Reducing Pollution and
Six Virginia farmers are profiled for using environmentally friendly practices like no-till planting
(shown above), crop rotation, and the use of cover crops.
reduced soil erosion flowing into neighboring streams and improved water quality
locally and in the Bay; saved time and
“horsepower,” allowing them to spend more
time with their families; grown healthier
crops and increased their yields by as much
as 25 percent; and, ultimately, improved
their bottom lines.
In a short, 15-minute video called “Gaining
Ground Virginia,” The Virginia No-Till
Alliance, the Virginia Cooperative Extension,
and the Shenandoah Resource Conservation
Council tell the stories of six Virginia
farmers who are models of environmental
stewardship and, at the same time, very
These very compelling real-life stories, which
are available online for anyone to see at
with the farmers describing how pleased they
are with the actions they have taken and the
results they have seen.
For years, these farmers have employed a
suite of conservation practices, specifically a
“continuous no-till” method of tilling that
does not disturb the land, the planting of
cover crops to hold fallow land on the field
and put organic matter back into the soil,
and rotating crops to contribute to soil
improvement. As a result, these farmers have
CBF commends the six farmers featured in
“Gaining Ground Virginia.” We know that
farmers everywhere care deeply about their
land and want to be good stewards of it. And
we celebrate these six who say it as well as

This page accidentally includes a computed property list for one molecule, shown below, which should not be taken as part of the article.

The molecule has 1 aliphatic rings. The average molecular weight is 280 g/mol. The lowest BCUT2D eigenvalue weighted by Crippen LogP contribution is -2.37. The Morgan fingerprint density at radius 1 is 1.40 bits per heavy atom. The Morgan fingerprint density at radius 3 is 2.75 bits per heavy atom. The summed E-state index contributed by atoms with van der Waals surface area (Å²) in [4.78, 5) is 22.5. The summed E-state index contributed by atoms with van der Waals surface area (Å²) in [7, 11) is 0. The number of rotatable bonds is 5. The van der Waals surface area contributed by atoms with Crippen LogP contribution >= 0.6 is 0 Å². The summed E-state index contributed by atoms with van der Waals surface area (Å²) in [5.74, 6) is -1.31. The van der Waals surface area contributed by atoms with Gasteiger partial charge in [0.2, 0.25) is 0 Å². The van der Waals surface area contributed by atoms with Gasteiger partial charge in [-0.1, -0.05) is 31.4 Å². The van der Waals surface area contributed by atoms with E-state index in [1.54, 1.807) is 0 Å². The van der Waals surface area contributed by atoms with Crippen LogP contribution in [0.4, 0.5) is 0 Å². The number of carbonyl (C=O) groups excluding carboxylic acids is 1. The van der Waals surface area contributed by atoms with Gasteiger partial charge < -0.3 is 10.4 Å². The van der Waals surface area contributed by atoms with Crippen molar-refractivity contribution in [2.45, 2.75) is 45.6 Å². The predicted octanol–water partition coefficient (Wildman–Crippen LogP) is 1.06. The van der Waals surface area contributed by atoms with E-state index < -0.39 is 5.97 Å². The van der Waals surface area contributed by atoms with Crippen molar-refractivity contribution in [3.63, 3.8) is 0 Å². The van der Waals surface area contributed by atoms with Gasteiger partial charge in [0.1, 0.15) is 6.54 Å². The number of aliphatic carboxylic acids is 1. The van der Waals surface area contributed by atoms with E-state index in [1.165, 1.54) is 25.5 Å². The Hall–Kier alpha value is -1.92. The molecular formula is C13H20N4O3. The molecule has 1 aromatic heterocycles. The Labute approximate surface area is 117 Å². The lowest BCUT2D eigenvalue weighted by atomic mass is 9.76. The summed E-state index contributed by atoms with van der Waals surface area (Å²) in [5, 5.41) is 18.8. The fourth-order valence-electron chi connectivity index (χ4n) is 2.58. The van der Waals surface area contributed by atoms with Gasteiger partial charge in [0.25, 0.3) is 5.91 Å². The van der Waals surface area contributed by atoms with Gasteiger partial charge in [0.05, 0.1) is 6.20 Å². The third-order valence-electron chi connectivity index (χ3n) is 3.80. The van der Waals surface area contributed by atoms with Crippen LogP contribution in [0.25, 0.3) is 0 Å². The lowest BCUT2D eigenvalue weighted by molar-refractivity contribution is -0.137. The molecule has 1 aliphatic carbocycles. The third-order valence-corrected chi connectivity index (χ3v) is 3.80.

anyone else—environmental protection and a
good economy are two sides of the same coin.
CBF knows this fight for the Bay pollution limits will be a tough, protracted
one. The good news is that work has
already started and progress is clearly
being made. Right now while also continuing to bring about pollution reduction, we also find ourselves in the
defense mode, protecting the pollution limits in Congress and federal
court. There will be at least three other
parts to the fight: (1) implementing
the states’ plans, which will happen at
the local level; ( 2) funding pollution
reduction programs, which will have
to be shared at the federal and state
levels and through technology and
innovations; and ( 3) being a watchdog
ensuring what is supposed to be happening in fact is, by holding governments accountable.
uVisit www.gaininggroundvirginia.org for more
information on these real-life success stories.
u To learn more about CBF’s efforts to support Bay pollution limits, visit cbf.org/tmdl.